This week’s Red Dress Club assignment is to write – fiction or non-fiction – about a time when you took a detour. Where had you intended to go and where did you end up?

red writing hood

With a phone interview in 10 minutes, I was almost home when a dog on the street brought my thoughts back to Earth. Skin and bones, a soiled white, the ragged Pit Bull stood as a stark contrast to the neighborhood.

I slowed down my truck. She slowed down as well.

I looked at the clock. She looked so confused. 

First lesson: Think with your heart and not just your head.

This dog was obviously dropped off on our street, callously left to fend for herself in an unfamiliar territory.

She didn’t know this. I did.

Pulling in the closest driveway, I got out and realized I had nothing I needed. No collar, no blanket, no leash.

She didn’t know this. I did.

Second lesson: Where there’s a will, there’s a way.

I did have dog treats and something that resembled a leash of sorts in the backseat of my Blazer, but with no collar I was forced to get creative. She must have sensed my good will, or the opportunity for free food, as she was sweet as could be and cautiously approached me.

Her nails were jagged and long; her delicate face was soiled and scratched, eyes filled with a look of confusion and hopeful trust; her ribs jutted out like prison bars.

I gave her a treat.

There was no struggle when I threw my makeshift collar/leash around her neck and led her to the truck. I dropped the hatch and spent the next five minutes trying to convince this dog that jumping into the back end was the plan.

She didn’t know this. I did.

After hefting her front paws on the tailgate, I was able to boost her massive frame into the back. I gave her a treat.

Off we went.

Third lesson: Homeless dogs will not be content being shoved in the back of a Blazer—and they stink. A lot.

Three seconds into the journey, my canine companion decided to fling herself from the back of the Blazer to the passenger’s seat.

She wasn’t into sticking her head out the open window on her side, but she was into sticking her head out the window on my side. Nails digging into my legs, dirty hair shedding across my lap, the makeshift collar doing nothing to restrain her.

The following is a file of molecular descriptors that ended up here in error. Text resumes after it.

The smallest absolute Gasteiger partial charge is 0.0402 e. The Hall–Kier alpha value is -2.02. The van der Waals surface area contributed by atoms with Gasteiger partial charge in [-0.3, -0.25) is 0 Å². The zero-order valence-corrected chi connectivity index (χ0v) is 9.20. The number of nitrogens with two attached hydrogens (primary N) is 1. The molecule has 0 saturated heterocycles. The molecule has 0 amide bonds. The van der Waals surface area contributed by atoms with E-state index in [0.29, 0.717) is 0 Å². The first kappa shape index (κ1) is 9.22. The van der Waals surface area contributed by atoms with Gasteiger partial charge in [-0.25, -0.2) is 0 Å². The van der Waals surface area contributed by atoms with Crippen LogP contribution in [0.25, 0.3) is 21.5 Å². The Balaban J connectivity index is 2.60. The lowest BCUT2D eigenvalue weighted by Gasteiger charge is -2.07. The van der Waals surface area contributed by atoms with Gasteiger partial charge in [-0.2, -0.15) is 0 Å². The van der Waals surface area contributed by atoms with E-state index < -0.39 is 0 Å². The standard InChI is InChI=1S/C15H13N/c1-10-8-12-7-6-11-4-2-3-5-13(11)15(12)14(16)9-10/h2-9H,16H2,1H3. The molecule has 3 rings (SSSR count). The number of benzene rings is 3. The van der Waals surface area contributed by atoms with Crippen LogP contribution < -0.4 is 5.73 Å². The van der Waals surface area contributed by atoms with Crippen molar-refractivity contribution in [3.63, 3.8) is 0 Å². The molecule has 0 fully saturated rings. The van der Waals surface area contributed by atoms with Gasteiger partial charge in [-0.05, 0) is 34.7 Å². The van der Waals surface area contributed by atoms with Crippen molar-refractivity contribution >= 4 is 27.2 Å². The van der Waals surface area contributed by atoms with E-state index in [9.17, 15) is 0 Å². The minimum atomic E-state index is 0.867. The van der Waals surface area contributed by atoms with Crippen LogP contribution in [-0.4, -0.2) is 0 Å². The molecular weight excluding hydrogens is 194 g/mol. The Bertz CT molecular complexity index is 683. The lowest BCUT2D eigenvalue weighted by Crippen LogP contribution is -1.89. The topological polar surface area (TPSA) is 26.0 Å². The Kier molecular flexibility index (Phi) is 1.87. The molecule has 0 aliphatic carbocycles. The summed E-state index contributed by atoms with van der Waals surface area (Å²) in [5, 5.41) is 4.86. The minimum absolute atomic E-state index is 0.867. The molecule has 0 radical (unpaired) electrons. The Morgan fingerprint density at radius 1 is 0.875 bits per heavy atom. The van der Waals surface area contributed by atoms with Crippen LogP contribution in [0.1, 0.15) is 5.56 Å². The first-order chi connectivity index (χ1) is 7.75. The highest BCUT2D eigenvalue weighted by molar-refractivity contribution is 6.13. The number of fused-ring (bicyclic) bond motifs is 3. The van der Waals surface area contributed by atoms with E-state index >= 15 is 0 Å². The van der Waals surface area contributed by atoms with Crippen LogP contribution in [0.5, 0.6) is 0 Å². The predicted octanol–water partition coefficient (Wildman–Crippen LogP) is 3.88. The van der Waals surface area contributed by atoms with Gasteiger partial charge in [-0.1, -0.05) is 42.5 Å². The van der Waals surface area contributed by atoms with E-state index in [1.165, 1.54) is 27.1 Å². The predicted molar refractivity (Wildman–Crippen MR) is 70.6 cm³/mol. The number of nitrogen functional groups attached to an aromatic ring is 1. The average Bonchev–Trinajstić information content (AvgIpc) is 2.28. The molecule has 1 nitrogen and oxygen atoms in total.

We eventually made it to the Humane Society, where after some paperwork she was turned over to the competent staff that would eventually clean her up, trim those nails and prepare her for her new life.

Fourth lesson: There are still people who understand that life happens—usually to me at the most inopportune time.

I drove back home and prepared myself for the call in which I had to explain to a prospective employer that I missed our phone interview because I was detoured rescuing a homeless Pit Bull from the not-so-mean streets of northwest Grand Rapids.

I didn’t think giving her a treat would work.

She understood. We rescheduled, most likely under her assumption that even if I was making up the story, those creative powers could be editorially harnessed and come in handy on the job. I’m not sure.

Either way, I got the job.

The dog got a home.

Detour taken.

Lessons learned.

Our scars

This week’s assignment from The Red Dress Club was to write a short piece, either fiction or non-fiction, about something ugly – and find the beauty in it.

Sometimes I rhyme things, and apparently this is one of those times.

In rare times of frustration and brief self-despair,

She claims she is broken and beyond repair.

From surgeries more numerous than fingers to count,

She has her scars on the inside and out.

A neck and a spinal cord basically fused,

Excuses to dwell on this always refused.

Body casts, braces were part of her life,

Part of her role as a mother and wife.

For me I thought surgery was part of the norm,

Something all moms did in one shape or form.

Hiding her scars on the inside and out,

With clothes that concealed and no signs of self-doubt.

In fact, she was always the fun one to see,

The mom on the block you wish your mom could be.

Baseball in summer and raking in fall,

Snowmen in winter and trips to the mall.

Even if she couldn’t do it herself,

(Limited as she was in her own health,)

She made sure all the kids had more fun than they should,

Doing the things that she wished that she could.

I never quite realized the struggles she had,

Physically, mentally, feeling so bad.

As time has gone by I see more of her pain,

Taking it on as my own, yet in vain.

She thinks they are ugly, these scars that she wears,

Constant reminders of what she must bear.

A physical flaw isn’t what comes to mind,

When I see her scars or a mark of that kind.

The scars tell a story of one woman’s life,

As a mother, a daughter, a sister, a wife.

It’s flawed and not perfect, with times of self-doubt,

But beautiful still, on the inside and out.